16. 16. Altruistic behavior toward unrelated individuals can be adaptive if theaided individual returns the favor in the future.This type of altruism is called reciprocal altruism.Eg-Olive baboonIn them male will always help an unrelatedmale in troop to distract the attention of a thirdmale that is guarding a receptive femaleThe soliciting male will take over female whilethe other two are engaged in dispute.In future the favour is returned.
  17. 17. Kin selection is the natural selection that favor thereproductive success of an organisms relatives, even at a cost tothe organisms own survival and reproduction.Charles Darwin was the first to discuss the concept of group/kinselection.In the "The Origin of Species", he wrote clearly about altruisticsterile social insects
  18. 18. Altruistic suicide?Altruistic suicide?•In many social insects, workers notonly forego reproduction, but also theirown life, “for the good of the colony”
  19. 19. Florida scrub jay is a communally breeding bird in which the offsprings assistthe parents in rearing subsequent broods.These are their own siblings and by helping to rear them they are in effectspreading copies of their own genes to the future.
  20. 20. In the 1930s J.B.S. Haldane had full grasp of the basic quantities andconsiderations that play a role in kin selection.He famously said that, "I would lay down my life for two brothers or eightcousins".
  21. 21. Haldane’s father father’s brotherGeneticrelatedness50%(1/2)Geneticrelatedness50%(1/2)HaldaneBrother’s son(Haldane’s cousin)Geneticrelatedness 50%(1/2)Geneticrelatedness1/2x1/2=1/4Geneticrelatedness½ x ½ x ½ = 1/8
  22. 22. Hamilton’s Rule and Kin SelectionHamilton’s Rule and Kin SelectionHamilton proposed a quantitative measure forpredicting when natural selection would favor altruisticacts among related individuals.The three key variables in an altruistic act are:The benefit to the recipient.The cost to the altruist.The coefficient of relatedness.[The coefficient ofrelatedness is the probability that two relatives mayshare the same genes.]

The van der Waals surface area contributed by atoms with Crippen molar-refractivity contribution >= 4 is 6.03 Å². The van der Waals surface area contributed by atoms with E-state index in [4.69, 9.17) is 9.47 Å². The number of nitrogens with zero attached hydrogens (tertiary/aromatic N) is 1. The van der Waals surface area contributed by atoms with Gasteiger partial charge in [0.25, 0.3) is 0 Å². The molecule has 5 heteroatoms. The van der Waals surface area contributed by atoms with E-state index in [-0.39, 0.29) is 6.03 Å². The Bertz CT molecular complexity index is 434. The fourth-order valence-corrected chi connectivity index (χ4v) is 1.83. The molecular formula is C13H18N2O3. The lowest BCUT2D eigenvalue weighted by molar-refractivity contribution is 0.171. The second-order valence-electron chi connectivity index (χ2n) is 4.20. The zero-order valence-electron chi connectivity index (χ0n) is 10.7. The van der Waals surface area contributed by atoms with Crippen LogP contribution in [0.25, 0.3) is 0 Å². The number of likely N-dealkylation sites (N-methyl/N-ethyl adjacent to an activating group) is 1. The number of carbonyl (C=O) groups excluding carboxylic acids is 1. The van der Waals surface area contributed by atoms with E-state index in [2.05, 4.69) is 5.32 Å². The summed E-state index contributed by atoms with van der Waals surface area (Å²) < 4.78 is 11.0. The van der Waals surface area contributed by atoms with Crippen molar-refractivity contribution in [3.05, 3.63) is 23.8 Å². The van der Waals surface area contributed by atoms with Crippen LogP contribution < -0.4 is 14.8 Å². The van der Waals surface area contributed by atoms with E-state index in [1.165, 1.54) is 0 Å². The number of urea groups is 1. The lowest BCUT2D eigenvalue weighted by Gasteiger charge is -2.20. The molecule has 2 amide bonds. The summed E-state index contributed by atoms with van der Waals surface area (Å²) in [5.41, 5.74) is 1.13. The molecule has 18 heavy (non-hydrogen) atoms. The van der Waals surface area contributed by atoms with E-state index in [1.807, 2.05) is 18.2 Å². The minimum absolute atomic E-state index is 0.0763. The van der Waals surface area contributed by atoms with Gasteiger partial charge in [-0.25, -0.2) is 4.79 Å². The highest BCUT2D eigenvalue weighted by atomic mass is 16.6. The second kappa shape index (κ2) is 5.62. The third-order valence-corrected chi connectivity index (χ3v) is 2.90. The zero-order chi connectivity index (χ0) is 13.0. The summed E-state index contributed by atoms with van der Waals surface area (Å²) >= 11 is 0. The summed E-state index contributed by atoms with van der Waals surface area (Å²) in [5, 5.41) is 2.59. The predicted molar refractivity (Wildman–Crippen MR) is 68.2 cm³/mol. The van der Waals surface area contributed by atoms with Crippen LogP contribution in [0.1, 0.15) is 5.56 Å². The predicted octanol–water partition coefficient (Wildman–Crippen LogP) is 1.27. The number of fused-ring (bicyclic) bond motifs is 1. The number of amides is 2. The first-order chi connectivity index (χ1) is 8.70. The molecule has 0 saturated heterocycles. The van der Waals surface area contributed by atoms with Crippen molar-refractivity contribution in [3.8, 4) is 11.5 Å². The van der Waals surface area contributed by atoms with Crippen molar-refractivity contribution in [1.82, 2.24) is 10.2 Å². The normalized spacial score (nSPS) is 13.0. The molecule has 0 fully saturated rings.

23. 23. Natural selection favors altruism whenthe benefit (B) to the recipient multipliedby the coefficient of relatedness (r)exceeds the cost (C) to the altruist.rB > CThis inequality is called Hamilton’s rule.Hamilton’s ruleHamilton’s rule
  24. 24. Belding’s Ground squirrelswill warn others of thepresence of a predator, eventhough making such a callmay draw the attention ofthe predator to itself.
  25. 25. The inclusive fitness of an organism is the sum of its classical fitnessand the number of equivalents of its own offspring it can add to thepopulation by supporting others .more generalized than strict kin selection, which requires that the sharedgenes are identical by descent.Inclusive fitness is not limited to cases where kin are involved.inclusive fitness offers a mechanism for the evolution of altruism.this leads natural selection to favor organisms that would behave in waysthat maximize their inclusive fitness.
  26. 26. The most important text on the subject of biologicalaltruism is "The Selfish Gene" by Prof. Richard Dawkins(1976), which explains in great depth and accuracy thebiological nature of selfishness, and argues strongly thatbiological nature is entirely concentrated on theprotection of ones own genes
  27. 27. . It follows that it is possible for an individual to preserve its genesthrough its own self-sacrifice; if a mother dies in the course ofsaving her three offspring from a predator, she will have saved 1½times her own genes (since each offspring inherits one half of itsmothers genes).
  28. 28. “Let us try to teach generosity andaltruism because we are bornselfish” Richard Dawkins (1976).“Scratch an altruist and watch ahypocrite bleed”. Ghiselin